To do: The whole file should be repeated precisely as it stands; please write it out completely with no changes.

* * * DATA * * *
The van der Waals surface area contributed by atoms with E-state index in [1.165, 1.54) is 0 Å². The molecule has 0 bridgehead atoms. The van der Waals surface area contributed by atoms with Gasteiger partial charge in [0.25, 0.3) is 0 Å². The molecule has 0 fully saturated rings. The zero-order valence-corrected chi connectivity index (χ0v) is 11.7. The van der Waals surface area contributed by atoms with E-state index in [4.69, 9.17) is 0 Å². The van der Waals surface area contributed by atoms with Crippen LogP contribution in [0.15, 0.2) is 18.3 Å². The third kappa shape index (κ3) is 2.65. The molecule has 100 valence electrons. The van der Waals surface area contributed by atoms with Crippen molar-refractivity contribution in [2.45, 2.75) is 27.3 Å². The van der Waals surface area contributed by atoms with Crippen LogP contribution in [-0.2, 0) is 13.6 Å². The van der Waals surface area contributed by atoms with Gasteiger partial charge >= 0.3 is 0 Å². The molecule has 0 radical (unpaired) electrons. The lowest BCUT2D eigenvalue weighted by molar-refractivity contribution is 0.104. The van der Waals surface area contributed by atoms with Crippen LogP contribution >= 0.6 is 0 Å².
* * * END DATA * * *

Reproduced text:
The van der Waals surface area contributed by atoms with E-state index in [1.165, 1.54) is 0 Å². The molecule has 0 bridgehead atoms. The van der Waals surface area contributed by atoms with Gasteiger partial charge in [0.25, 0.3) is 0 Å². The molecule has 0 fully saturated rings. The zero-order valence-corrected chi connectivity index (χ0v) is 11.7. The van der Waals surface area contributed by atoms with E-state index in [4.69, 9.17) is 0 Å². The van der Waals surface area contributed by atoms with Crippen LogP contribution in [0.15, 0.2) is 18.3 Å². The third kappa shape index (κ3) is 2.65. The molecule has 100 valence electrons. The van der Waals surface area contributed by atoms with Crippen molar-refractivity contribution in [2.45, 2.75) is 27.3 Å². The van der Waals surface area contributed by atoms with Crippen LogP contribution in [-0.2, 0) is 13.6 Å². The van der Waals surface area contributed by atoms with Gasteiger partial charge >= 0.3 is 0 Å². The molecule has 0 radical (unpaired) electrons. The lowest BCUT2D eigenvalue weighted by molar-refractivity contribution is 0.104. The van der Waals surface area contributed by atoms with Crippen LogP contribution >= 0.6 is 0 Å².